A lien is the right of the carrier to refuse to release goods or documents belonging to the shipper while its charges remain unpaid. Liens exist under English common law and the subject is particularly complex when the ownership of goods or documents has been transferred to third parties. A particular lien is exercisable only against the goods involved in a specific contract. A general lien is exercisable against any goods of the customer even though they may not be the subject of the particular contract in respect of which sums are overdue. The exercise of a lien is often the carrier's only realistic remedy in relation to unpaid invoices and may also be of value if the carrier suspects that a debtor is close to going into liquidation. While the lien clauses in bill of lading terms are subject to possible negotiation where they are unreasonably widely drawn, it is unlikely that a carrier would renounce its rights to lien altogether.
Typical bill of lading lien terms
"The carrier shall have a lien on the goods and any documents relating thereto for all sums payable to the carrier under this contract and for general average contributions to whomsoever due. The carrier shall also have a lien against the merchant on the goods and any document relating thereto for all sums due from him to the carrier under any other contract"
"The carrier may exercise his lien at any time and any place in his sole discretion whether the contractual carriage is completed or not"
At common law, the contractual carriage should normally be completed and goods should be available for collection before the carrier is entitled to exercise a lien. This clause therefore modifies the position in favour of the carrier.
"in any event any lien shall extend to cover the cost of recovering any sums due and for that purpose the carrier shall have the right to sell the goods by public auction or private treaty without notice to the merchant"
The words in italics are also an extension of common law powers in favour of the carrier.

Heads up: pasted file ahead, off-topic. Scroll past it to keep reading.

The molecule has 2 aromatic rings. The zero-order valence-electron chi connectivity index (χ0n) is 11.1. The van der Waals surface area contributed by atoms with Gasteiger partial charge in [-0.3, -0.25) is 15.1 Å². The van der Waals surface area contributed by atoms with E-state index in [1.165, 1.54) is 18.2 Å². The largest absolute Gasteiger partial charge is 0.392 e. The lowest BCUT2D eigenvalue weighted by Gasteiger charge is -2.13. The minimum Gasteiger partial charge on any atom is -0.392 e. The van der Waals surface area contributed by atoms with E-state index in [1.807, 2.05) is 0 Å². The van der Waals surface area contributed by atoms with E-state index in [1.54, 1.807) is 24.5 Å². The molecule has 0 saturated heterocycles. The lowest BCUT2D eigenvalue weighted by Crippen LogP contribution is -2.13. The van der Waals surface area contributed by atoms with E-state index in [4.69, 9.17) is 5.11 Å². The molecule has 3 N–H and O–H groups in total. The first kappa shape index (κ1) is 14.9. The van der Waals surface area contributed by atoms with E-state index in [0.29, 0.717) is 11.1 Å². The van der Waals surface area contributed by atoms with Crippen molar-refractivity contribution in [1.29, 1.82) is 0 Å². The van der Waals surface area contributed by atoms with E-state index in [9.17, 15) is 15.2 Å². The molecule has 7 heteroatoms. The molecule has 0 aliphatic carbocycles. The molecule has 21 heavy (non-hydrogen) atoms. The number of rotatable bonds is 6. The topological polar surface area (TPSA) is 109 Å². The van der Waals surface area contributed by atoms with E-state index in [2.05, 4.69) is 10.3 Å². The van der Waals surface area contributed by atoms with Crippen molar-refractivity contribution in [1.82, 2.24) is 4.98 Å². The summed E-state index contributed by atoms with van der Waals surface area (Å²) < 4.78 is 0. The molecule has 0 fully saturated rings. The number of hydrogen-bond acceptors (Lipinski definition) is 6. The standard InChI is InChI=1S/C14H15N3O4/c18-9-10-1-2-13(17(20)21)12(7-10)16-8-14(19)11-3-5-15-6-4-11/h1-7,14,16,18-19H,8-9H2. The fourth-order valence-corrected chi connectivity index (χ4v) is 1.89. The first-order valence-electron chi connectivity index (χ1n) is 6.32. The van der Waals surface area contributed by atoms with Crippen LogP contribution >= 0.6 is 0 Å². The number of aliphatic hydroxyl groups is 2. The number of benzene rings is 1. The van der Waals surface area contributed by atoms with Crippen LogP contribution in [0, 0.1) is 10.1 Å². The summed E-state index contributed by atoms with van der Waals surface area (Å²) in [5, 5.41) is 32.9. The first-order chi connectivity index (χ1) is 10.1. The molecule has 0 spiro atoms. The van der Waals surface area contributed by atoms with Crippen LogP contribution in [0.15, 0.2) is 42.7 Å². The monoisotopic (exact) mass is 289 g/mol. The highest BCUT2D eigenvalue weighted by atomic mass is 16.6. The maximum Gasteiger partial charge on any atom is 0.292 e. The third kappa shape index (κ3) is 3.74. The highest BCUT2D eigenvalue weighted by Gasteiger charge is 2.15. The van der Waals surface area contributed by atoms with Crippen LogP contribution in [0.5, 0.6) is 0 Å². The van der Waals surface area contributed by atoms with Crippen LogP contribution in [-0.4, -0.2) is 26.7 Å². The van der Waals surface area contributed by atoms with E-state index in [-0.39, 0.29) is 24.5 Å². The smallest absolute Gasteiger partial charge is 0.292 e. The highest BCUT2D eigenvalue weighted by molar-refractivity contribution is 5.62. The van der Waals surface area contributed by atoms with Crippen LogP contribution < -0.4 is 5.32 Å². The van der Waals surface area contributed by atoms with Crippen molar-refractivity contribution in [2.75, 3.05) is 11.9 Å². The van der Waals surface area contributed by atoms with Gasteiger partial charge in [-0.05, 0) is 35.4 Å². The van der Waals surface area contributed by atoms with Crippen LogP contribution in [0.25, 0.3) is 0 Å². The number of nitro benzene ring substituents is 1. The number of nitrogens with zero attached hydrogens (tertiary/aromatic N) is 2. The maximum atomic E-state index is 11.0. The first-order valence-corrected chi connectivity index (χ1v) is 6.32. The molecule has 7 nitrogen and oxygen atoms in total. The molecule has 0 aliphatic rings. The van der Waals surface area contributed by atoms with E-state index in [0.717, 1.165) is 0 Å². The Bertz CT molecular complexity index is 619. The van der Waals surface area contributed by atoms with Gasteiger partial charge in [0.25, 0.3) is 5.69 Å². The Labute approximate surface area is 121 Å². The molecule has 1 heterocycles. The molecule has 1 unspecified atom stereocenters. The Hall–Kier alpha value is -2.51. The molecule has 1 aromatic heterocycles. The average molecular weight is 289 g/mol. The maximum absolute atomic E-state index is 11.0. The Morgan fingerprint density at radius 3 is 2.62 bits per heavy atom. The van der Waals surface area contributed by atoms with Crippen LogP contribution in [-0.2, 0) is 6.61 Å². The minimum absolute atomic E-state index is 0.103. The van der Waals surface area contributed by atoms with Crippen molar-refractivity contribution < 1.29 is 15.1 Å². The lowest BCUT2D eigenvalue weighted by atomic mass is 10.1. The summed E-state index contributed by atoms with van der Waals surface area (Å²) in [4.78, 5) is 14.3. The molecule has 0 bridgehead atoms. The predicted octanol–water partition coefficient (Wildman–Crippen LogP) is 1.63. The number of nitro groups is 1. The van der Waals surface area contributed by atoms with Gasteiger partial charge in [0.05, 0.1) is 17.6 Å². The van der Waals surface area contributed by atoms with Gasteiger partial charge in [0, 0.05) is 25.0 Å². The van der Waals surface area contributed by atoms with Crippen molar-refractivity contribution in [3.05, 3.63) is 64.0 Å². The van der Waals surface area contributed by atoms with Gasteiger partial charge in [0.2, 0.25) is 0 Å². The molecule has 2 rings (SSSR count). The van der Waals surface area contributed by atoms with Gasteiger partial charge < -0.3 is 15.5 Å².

"The carrier's lien shall survive delivery of the goods"
The essence of a lien is possession of the goods, but here the carrier seeks to prolong the power to a time when possession has been given up.
Position under international conventions
The Hague, Hague-Visby and Hamburg Rules are silent on the issue of carrier liens. In the UK, the common law position may be modified by contract in the case of cargo shipments, making the extent of liens subject to possible negotiation.
Practical measures by shippers
The nature of the carrier's lien should be checked and, where commercially possible, the shipper may wish to limit it as closely as possible to the powers available at common law. In particular, the shipper could seek to agree with the carrier that a lien will not be exercisable where credit terms apply and the shipper has been regularly settling its debts in accordance with the credit terms. However, the shipper needs to recognise the carrier's legitimate concerns, for example in the event of shipper insolvency, and that it will fight hard to protect its legitimate interests in this area by seeking to retain a particular and general lien.
The shipper should check that the lien is being legitimately exercised. This is all the more advisable if the shipper is a third party to a dispute between the consignor or consignee (as the case may be) and the line, rather than the party who is alleged to be in any kind of default. There are legal procedures for obtaining release of cargo and, where it is shown that the carrier has acted improperly, it may become liable in damages for all the losses incurred by the shipper. The issue of liens is particularly complex and there are only a handful of lawyers in most countries who are really competent to advise.
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